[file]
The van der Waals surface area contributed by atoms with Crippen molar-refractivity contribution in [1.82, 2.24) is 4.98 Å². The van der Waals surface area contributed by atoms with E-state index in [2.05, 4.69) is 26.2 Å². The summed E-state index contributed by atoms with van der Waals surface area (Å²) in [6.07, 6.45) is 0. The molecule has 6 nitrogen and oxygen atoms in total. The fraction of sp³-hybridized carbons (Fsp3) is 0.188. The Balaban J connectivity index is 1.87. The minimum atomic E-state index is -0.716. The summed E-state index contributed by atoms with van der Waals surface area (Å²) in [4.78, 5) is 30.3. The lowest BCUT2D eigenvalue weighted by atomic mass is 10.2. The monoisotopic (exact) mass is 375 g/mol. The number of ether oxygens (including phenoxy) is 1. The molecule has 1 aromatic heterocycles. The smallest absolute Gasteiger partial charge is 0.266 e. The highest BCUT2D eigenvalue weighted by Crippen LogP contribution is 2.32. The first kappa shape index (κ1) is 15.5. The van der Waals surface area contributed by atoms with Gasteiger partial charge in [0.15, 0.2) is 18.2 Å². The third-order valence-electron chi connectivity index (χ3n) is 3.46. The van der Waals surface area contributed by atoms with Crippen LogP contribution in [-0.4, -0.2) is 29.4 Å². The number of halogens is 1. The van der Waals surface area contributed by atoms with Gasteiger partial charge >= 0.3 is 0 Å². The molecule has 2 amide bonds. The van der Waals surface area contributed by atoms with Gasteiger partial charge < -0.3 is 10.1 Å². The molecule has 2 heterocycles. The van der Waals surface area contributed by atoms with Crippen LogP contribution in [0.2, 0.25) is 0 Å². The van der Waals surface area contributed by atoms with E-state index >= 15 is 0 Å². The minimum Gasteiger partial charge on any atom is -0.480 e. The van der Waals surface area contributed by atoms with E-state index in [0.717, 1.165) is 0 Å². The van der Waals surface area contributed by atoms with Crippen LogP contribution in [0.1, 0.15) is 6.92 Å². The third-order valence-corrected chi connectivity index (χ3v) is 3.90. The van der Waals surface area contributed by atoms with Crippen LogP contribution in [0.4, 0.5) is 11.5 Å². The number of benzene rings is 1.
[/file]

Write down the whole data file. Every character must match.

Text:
The van der Waals surface area contributed by atoms with Crippen molar-refractivity contribution in [1.82, 2.24) is 4.98 Å². The van der Waals surface area contributed by atoms with E-state index in [2.05, 4.69) is 26.2 Å². The summed E-state index contributed by atoms with van der Waals surface area (Å²) in [6.07, 6.45) is 0. The molecule has 6 nitrogen and oxygen atoms in total. The fraction of sp³-hybridized carbons (Fsp3) is 0.188. The Balaban J connectivity index is 1.87. The minimum atomic E-state index is -0.716. The summed E-state index contributed by atoms with van der Waals surface area (Å²) in [4.78, 5) is 30.3. The lowest BCUT2D eigenvalue weighted by atomic mass is 10.2. The monoisotopic (exact) mass is 375 g/mol. The number of ether oxygens (including phenoxy) is 1. The molecule has 1 aromatic heterocycles. The smallest absolute Gasteiger partial charge is 0.266 e. The highest BCUT2D eigenvalue weighted by Crippen LogP contribution is 2.32. The first kappa shape index (κ1) is 15.5. The van der Waals surface area contributed by atoms with Gasteiger partial charge in [0.15, 0.2) is 18.2 Å². The third-order valence-electron chi connectivity index (χ3n) is 3.46. The van der Waals surface area contributed by atoms with Crippen LogP contribution in [-0.4, -0.2) is 29.4 Å². The number of halogens is 1. The van der Waals surface area contributed by atoms with Gasteiger partial charge >= 0.3 is 0 Å². The molecule has 2 amide bonds. The van der Waals surface area contributed by atoms with Gasteiger partial charge < -0.3 is 10.1 Å². The molecule has 2 heterocycles. The van der Waals surface area contributed by atoms with Crippen LogP contribution in [0.2, 0.25) is 0 Å². The van der Waals surface area contributed by atoms with E-state index >= 15 is 0 Å². The minimum Gasteiger partial charge on any atom is -0.480 e. The van der Waals surface area contributed by atoms with E-state index in [0.717, 1.165) is 0 Å². The van der Waals surface area contributed by atoms with Crippen LogP contribution in [0.1, 0.15) is 6.92 Å². The third-order valence-corrected chi connectivity index (χ3v) is 3.90. The van der Waals surface area contributed by atoms with Crippen LogP contribution in [0.4, 0.5) is 11.5 Å². The number of benzene rings is 1.